President Donald Trump is expected to meet with Chinese President Xi Jinping at the gathering of the G20 international governments and central bank governors, and stock market bulls would love nothing more than to see the two come to an agreement to end the ongoing trade war and save the swooning stock market.
Higher interest rates, slower earnings growth and political turmoil is dogging the U.S. stock market, and a new trade deal with China would be a major shot in the arm to send stocks soaring again.
The stakes for equity investors are high, with stocks reacting swiftly to headlines on trade in the past week. Just Friday, the S&P 500 Index erased losses after Trump signaled a deal is possible. Optimists say that even without a final pact at the Nov. 30-Dec. 1 summit, there’s plenty of room for smaller agreements or even just some friendly words that would ratchet down the tension.
“If they come out of that and say we’re in basic agreement and now our team is just working out some small details, this market would be 2000 points higher,” said Hank Smith, the co-chief investment officer at Haverford Trust, referring to the Dow Jones Industrial Average. Such a rally from current levels would imply a gain of about 8 percent.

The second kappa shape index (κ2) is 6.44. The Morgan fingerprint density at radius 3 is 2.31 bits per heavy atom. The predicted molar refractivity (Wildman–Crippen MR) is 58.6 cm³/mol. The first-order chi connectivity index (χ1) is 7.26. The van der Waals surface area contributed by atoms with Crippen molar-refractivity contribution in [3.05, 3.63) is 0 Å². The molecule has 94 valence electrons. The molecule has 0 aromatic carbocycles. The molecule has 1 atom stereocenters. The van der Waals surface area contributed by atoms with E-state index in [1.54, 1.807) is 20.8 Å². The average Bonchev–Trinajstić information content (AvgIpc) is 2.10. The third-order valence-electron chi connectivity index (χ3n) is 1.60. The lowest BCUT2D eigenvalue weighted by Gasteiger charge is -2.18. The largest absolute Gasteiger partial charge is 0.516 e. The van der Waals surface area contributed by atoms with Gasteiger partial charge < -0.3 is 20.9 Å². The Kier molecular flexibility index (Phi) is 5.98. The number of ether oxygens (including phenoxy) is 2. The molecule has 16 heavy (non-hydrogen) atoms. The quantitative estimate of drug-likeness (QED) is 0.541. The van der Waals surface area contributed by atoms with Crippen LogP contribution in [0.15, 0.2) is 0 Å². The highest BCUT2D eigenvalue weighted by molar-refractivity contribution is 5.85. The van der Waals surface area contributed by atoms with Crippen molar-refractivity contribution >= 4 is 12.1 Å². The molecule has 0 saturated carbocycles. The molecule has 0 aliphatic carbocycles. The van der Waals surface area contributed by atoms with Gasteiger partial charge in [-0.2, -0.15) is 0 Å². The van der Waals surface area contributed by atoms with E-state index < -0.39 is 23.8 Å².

The Dow average recently traded around 25,500, heading for its fifth weekly decline in the past two months. The gauge is up about 2.5 percent in 2018, which would be its second-worst annual return since the bull market started in 2009.
The seemingly endless tit-for-tat tariffs the two sides have been lobbing at one another has sent stocks crashing since early October, the worst month for the market since 2011.
“A constructive statement or pause in escalation is now a realistic potential outcome from this meeting,” Morgan Stanley strategists led by Michael Zezas wrote in a report Thursday. While “the trade talks will remain difficult, and a final resolution of differences is unlikely in the near term,” there’s a path open for the leaders to make progress at the G20.
JPMorgan Chaw & Co. says markets will likely rally into the end of the year and that trade tensions will ease. Trump “will need to do what is in his power to keep the economy rolling — drop the damaging trade war and turn it into a winning deal,” strategists led by Marko Kolanovic wrote in a note Nov. 7.
The recent stock market losses will be a strong motivator for Trump to get a deal done.
The S&P 500 Index is down 6.6 percent since peaking in late September, and the U.S. president has often pointed to equity gains as being driven by his policies. If stocks continue to struggle, Gavekal Research’s Arthur Kroeber says it could motivate Trump to reach a deal.
Morgan Stanley agrees. And analysts there see room for agreement between the countries on major issues including intellectual property rights and U.S. access to Chinese markets.
“A constructive U.S.-China statement or a tariff pause are rising possibilities,” Morgan Stanley’s strategists wrote.